Now, if the law moral be the constant and unchangeable will of God, to which the Gentile is no less bound than was the Jew; and if God will, that amongst the Gentiles the ministers and executors of his law be now appointed, as sometimes they were appointed amongst the Jews; further, if the execution of justice be no less requisite in the policy of the Gentiles, than ever it was amongst the Jews; what man can be so foolish to suppose or believe, that God will now admit those persons to sit in judgment, or to reign over men in the commonwealth of the Gentiles, whom he by his expressed word and ordinance did before debar and exclude from the same? And that women were excluded from the royal seat, the which ought to be the sanctuary to all poor afflicted, and therefore is justly called the seat of God (besides the place before recited of the election of a king, and besides the places of the New Testament, which be most evident), the order and election which were kept in Judah and Israel doth manifestly declare. For when the males of the kingly stock failed, as oft as it chanced in Israel, and sometimes in Judah, it never entered into the hearts of the people to choose and promote to honours any of the king's daughters (had he never so many); but knowing God's vengeance to be poured forth upon the father by the taking away of his sons, they had no further respect to his stock, but elected such one man or other as they judged most apt for that honour and authority. Of which premises, I conclude (as before) that to promote a woman head over men is repugnant to nature, and a thing most contrarious to that order which God hath approved in that commonwealth which he did institute and rule by his word.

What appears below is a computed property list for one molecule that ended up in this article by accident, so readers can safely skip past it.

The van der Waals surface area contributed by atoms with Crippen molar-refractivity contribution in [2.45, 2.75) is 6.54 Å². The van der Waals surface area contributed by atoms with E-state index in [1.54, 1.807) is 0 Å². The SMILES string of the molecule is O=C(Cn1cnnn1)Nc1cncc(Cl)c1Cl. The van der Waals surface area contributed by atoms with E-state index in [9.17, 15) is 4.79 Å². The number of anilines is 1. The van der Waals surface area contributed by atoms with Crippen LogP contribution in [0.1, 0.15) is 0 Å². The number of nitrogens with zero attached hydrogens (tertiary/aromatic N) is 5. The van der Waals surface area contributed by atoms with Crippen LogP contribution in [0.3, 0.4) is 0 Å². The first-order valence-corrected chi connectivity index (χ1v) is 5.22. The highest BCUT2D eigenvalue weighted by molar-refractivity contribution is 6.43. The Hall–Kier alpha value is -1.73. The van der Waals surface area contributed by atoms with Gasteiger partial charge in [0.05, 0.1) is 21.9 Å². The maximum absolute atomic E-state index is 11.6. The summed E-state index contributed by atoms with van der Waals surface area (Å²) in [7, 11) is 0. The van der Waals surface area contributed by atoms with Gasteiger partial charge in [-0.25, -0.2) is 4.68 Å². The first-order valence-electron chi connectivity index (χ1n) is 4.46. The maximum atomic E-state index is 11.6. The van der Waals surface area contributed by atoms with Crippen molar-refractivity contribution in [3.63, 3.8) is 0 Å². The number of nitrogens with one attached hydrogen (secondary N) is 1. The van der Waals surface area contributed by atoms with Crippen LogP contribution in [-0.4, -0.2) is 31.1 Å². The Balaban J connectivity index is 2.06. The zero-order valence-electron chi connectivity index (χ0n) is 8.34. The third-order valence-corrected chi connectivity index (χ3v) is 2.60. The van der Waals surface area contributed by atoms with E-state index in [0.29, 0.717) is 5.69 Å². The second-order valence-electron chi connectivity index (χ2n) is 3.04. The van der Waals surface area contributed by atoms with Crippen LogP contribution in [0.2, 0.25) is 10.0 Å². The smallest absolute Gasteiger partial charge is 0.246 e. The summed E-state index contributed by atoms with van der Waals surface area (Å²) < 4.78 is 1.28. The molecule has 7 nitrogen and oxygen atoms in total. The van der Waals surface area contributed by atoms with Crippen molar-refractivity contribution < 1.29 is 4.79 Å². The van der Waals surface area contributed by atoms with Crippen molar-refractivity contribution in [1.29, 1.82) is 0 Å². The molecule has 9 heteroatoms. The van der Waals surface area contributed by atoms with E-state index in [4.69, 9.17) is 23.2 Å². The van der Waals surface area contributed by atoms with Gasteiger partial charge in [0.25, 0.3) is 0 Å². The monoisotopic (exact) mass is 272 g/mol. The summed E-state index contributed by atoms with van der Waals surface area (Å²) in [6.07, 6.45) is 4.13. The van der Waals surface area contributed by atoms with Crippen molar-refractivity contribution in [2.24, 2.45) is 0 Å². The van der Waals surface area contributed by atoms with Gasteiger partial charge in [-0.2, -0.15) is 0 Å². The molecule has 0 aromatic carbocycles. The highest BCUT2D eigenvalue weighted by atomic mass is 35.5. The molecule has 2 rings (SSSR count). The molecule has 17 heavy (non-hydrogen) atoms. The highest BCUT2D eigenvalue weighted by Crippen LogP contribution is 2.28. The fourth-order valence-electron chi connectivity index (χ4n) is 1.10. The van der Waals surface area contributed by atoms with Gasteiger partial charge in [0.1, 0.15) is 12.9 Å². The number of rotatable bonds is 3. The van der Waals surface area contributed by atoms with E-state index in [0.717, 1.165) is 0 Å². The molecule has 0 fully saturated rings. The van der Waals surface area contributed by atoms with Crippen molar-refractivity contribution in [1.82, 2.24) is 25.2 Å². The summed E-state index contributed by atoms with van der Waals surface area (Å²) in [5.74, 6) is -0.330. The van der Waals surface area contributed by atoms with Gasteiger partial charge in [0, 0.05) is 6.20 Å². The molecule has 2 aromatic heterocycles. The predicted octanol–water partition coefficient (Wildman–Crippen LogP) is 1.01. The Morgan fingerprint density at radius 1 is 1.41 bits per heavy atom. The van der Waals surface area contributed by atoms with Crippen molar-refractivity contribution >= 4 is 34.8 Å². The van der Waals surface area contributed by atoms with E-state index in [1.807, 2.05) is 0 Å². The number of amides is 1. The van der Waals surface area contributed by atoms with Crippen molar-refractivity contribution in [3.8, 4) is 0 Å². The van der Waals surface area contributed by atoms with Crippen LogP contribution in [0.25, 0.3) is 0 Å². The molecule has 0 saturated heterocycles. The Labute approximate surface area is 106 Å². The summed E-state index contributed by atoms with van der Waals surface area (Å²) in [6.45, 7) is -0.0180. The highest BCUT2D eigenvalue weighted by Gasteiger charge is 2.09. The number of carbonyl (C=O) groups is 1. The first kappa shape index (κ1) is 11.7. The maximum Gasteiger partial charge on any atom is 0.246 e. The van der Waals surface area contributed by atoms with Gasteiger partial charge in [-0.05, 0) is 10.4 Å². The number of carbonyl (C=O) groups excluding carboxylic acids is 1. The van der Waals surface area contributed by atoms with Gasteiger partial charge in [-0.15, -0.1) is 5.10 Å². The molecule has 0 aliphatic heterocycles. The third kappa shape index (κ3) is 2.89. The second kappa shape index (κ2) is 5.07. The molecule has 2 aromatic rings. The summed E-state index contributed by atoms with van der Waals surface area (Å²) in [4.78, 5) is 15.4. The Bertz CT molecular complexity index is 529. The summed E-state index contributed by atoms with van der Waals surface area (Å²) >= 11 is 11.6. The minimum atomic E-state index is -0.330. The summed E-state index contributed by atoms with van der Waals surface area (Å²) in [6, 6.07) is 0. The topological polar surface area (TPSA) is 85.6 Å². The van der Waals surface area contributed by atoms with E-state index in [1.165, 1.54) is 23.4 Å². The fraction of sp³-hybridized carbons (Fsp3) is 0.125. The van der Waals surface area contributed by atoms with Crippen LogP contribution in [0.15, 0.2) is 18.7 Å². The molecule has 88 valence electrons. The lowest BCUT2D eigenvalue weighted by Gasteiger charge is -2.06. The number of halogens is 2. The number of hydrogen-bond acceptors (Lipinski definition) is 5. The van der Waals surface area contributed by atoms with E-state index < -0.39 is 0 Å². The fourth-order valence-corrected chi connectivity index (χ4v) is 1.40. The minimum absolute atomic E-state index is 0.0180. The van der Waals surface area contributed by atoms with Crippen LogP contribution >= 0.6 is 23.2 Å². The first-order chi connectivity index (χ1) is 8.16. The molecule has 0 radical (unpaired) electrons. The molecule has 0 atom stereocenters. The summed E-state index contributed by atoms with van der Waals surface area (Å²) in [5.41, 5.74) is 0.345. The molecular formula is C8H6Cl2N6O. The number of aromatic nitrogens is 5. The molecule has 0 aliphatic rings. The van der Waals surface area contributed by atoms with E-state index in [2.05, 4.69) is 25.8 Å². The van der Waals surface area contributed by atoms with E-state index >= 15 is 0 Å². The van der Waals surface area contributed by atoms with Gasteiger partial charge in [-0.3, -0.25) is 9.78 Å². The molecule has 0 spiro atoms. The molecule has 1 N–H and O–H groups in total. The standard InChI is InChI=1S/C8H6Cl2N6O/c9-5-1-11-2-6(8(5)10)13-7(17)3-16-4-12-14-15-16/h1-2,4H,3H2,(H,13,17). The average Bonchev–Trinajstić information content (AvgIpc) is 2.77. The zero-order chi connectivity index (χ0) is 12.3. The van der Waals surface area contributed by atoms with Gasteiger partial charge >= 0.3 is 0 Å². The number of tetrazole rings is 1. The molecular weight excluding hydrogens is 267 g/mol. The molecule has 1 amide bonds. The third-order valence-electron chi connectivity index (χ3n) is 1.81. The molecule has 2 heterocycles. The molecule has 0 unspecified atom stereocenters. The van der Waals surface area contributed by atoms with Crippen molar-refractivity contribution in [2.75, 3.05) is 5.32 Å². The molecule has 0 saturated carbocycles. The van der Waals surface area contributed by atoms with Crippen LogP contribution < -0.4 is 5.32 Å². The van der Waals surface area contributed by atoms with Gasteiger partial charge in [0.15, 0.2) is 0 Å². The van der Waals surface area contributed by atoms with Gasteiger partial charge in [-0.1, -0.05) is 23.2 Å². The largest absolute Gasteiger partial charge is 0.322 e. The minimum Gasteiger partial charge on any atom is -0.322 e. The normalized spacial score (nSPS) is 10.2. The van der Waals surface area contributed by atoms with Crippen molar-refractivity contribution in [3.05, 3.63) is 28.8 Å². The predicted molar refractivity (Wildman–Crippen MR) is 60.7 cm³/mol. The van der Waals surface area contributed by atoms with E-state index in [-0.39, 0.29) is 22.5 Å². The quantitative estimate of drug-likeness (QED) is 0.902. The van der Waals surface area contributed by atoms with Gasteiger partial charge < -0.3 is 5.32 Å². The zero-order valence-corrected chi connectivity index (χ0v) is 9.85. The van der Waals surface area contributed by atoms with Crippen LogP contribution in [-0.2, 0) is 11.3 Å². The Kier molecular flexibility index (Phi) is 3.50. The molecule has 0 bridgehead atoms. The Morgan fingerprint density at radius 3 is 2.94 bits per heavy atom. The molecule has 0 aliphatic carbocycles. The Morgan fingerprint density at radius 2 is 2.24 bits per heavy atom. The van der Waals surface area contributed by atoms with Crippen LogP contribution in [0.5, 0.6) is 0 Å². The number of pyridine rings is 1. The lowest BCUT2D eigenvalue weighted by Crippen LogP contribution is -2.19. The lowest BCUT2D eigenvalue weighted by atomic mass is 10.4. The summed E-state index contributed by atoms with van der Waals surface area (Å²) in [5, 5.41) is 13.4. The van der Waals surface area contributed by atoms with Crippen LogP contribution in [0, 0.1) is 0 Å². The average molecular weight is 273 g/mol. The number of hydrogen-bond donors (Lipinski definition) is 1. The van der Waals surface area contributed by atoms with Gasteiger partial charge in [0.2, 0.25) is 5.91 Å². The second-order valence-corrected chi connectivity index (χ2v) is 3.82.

But now to the last point: to wit, that the empire of a woman is a thing repugnant to justice, and the destruction of every commonwealth where it is received. In probation whereof, because the matter is more than evident, I will use few words.